Teardown of Old Town building leaves displeasure in wake
November 12, 2010
An Old Town activist on Thursday questioned City Hall’s decision to allow a neighborhood building to be demolished, arguing that the structure was historically significant.
John Stafsholt, who lives on the 600 block of Woodside Avenue, close to the site of Monday’s demolition, offered a series of criticisms of the City Hall process that led to the razing of the building, which had stood at 657 Park Ave., next to High West Distillery.
Speaking to Mayor Dana Williams and the Park City Council, he claimed officials did not require the paperwork that others must obtain before an old building is torn down and said the structure that the property owners want to put up in its place will be much different.
Stafsholt, who unsuccessfully campaigned for a City Council spot in 2009 on a platform that included preservation issues in Old Town, argued the owners want to build a larger structure at the site than the old building that was there — effectively what would have been an addition to the building that was razed. He said a new building will be reoriented on the parcel as well.
Stafsholt told the elected officials the 657 Park Ave. demolition was the second old building in the neighborhood to come down in two years. He noted the renovation of the High West buildings — themselves historic structures — turned out well, but the owner of 657 Park Ave. decided on a different process.
Stafsholt, meanwhile, said not enough people were notified the building was scheduled to be torn down. He said only a handful of people with properties adjacent to 657 Park Ave. were informed before the wrecking crew started.
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Stafsholt closely watches Old Town issues, and the earlier teardown, close to his house, has been a sticking point. He said what happened this week was "really sad." Stafsholt was at City Hall prior to his appearance in front of the elected officials poring through the files for 657 Park Ave.
The elected officials appeared concerned with the teardown as well, with City Councilwoman Cindy Matsumoto saying people seemed to be "blindsided" with the demolition. She said preservation projects should not involve a demolition.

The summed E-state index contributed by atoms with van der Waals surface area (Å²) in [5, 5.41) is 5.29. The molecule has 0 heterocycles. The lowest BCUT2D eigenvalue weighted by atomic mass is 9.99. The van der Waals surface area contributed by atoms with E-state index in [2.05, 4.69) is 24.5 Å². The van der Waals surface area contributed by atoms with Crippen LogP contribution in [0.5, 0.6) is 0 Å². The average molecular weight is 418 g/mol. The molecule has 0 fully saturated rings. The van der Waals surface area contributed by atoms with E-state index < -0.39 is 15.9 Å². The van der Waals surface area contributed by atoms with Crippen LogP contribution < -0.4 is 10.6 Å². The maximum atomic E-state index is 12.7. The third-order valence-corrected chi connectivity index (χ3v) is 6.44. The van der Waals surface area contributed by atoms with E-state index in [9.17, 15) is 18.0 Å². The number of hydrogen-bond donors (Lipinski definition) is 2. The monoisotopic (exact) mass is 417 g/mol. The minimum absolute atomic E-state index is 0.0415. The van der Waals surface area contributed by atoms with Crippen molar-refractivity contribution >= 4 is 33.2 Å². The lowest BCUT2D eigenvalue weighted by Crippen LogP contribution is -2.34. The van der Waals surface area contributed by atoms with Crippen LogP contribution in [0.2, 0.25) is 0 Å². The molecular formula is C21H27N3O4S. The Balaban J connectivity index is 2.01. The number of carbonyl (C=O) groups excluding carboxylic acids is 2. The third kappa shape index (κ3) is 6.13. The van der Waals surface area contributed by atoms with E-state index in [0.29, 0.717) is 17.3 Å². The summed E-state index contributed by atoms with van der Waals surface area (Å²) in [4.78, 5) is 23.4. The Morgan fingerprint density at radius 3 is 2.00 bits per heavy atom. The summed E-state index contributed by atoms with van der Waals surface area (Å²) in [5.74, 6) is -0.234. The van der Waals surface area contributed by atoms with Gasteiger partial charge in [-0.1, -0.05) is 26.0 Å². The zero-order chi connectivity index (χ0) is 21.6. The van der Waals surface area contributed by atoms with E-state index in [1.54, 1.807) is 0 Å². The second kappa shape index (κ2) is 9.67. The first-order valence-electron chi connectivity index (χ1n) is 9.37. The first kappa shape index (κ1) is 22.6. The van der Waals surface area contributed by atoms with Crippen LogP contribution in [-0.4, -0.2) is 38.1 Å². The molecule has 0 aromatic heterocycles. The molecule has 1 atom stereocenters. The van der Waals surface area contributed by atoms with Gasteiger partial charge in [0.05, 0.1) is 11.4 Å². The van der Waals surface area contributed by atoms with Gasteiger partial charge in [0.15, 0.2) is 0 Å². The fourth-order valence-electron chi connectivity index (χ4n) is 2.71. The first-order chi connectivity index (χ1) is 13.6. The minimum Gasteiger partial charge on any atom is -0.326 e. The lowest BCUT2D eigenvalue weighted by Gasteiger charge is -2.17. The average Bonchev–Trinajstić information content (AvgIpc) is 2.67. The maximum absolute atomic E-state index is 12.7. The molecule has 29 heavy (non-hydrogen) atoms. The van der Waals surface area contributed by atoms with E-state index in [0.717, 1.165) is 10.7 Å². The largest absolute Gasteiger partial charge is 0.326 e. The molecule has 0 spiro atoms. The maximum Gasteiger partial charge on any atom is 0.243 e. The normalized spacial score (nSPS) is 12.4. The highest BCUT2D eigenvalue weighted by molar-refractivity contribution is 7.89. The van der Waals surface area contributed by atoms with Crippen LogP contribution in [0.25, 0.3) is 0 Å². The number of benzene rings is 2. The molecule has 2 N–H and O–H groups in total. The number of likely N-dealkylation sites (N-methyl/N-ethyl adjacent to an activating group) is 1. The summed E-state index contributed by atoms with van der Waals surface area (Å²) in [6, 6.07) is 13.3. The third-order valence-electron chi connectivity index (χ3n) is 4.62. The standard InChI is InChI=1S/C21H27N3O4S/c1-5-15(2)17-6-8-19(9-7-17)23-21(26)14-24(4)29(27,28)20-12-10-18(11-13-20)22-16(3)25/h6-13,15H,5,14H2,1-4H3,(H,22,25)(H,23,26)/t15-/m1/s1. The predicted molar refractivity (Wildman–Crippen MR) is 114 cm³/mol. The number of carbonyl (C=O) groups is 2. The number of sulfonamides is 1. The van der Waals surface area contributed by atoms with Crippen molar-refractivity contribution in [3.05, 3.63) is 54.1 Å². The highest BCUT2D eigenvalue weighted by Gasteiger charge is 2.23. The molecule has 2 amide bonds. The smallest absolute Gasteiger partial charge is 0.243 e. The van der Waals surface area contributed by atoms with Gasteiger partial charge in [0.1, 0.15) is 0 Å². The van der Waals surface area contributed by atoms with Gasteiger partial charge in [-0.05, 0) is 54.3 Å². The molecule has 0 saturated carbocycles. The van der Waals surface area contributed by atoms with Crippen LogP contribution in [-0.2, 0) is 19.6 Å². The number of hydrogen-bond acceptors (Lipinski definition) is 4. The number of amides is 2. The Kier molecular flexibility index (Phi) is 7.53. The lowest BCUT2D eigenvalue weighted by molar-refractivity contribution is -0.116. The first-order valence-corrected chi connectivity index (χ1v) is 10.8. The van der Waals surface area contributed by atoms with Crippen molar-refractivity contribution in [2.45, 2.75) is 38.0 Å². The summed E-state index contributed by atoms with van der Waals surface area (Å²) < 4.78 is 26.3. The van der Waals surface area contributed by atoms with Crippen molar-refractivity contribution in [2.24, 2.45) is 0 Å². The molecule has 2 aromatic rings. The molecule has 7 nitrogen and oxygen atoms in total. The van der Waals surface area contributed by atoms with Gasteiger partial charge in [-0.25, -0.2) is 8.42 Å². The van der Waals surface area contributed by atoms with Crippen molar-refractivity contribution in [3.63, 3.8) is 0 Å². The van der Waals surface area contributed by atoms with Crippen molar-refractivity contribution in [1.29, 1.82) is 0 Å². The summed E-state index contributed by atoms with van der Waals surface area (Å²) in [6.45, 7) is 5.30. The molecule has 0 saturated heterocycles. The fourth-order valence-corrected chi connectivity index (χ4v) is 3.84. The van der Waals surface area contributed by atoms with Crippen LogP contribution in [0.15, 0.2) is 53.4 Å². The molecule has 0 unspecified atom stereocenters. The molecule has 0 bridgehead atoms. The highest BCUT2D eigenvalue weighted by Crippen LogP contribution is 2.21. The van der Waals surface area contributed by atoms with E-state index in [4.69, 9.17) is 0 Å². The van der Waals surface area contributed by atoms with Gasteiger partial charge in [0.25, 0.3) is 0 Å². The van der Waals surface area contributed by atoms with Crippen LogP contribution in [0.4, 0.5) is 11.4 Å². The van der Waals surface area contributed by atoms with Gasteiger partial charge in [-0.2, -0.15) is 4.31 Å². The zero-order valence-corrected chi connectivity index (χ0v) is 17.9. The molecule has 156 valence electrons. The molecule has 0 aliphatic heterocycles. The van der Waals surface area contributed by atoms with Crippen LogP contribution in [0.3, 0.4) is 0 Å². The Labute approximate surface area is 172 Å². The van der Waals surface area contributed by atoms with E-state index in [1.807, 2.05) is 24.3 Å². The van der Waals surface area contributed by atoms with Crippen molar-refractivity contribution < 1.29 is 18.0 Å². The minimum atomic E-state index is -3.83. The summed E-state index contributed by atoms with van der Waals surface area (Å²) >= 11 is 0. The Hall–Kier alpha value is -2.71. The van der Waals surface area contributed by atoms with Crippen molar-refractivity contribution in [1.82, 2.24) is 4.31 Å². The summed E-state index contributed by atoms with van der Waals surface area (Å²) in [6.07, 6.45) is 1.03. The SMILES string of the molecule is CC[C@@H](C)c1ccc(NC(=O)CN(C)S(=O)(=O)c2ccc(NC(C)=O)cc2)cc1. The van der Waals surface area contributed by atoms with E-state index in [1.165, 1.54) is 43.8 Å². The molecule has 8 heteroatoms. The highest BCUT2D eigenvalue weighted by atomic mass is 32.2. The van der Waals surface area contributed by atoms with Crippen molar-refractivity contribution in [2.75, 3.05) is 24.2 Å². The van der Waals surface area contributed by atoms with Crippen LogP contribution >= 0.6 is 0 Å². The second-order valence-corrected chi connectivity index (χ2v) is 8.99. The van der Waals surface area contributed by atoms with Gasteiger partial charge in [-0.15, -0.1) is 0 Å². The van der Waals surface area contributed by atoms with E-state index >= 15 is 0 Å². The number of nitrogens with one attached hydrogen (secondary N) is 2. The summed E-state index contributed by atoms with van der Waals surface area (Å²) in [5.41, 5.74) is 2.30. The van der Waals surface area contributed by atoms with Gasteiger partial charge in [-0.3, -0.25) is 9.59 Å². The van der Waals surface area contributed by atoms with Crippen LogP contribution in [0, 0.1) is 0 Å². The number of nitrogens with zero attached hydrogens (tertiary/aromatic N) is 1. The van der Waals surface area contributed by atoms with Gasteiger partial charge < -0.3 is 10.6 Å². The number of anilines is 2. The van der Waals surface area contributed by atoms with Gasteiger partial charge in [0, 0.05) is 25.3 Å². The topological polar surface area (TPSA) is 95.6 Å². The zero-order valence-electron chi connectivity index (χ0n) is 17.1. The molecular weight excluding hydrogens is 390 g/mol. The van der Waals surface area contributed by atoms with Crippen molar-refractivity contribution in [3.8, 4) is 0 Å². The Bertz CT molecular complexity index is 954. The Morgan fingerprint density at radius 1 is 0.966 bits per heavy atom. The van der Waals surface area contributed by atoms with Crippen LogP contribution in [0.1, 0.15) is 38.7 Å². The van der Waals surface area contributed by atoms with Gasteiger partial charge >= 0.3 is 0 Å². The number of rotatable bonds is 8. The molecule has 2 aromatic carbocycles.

Liza Simpson, another City Councilor, said others should be notified when an old building is slated for demolition. She mentioned the Historic Preservation Board, which is a City Hall panel with some oversight in Old Town, and the preservation community should be made aware beforehand.
Williams, meanwhile, said he was not notified of the demolition until reading a media report. He said the Park City Historical Society, an influential group that promotes preservation, is upset with what occurred. The mayor also questioned whether City Hall put out enough information prior to the demolition.
Francisco Astorga, the City Hall planner assigned to the project, sent an e-mail Wednesday to the elected officials, the Park City Planning Commission and top municipal staffers indicating the Planning Department "received a lot of phone calls" about the teardown.
The building went up in the mid-1880s and survived the terrible fire in 1898 that left much of Park City of that era in ruins. In recent years there had been a series of alterations from its historic state, including putting on different types of siding and adding material that was not part of the original building.
City Hall staffers determined the building had lost much of its historic authenticity and found there was not enough historic material left to be salvaged and used in a redone building.
A consultant hired by City Hall to catalog old buildings, though, issued a report in late 2008 that determined the "structure retains its essential form" when compared to early photographs of a building at the address. The report indicated there had not been additions, and alterations had been minor. It said, however, different windows on the building had been installed sometime prior to 1995. The different windows "detract from this historic character substantially," the report said.
The owner of the property, Alan Agle, wants to put up a new building at the site with a commercial enterprise on the ground floor and possibly residential space elsewhere in the building. The Planning Department said this week the blueprints for the new building call for approximately 4,000 square feet. The building that was demolished measured approximately 1,300 square feet, and business like a dental office and a massage spa had operated inside over the years. It had been vacant since 2006.
Agle said early in the week he was "heartbroken" that the building could not be incorporated into a new development at the site.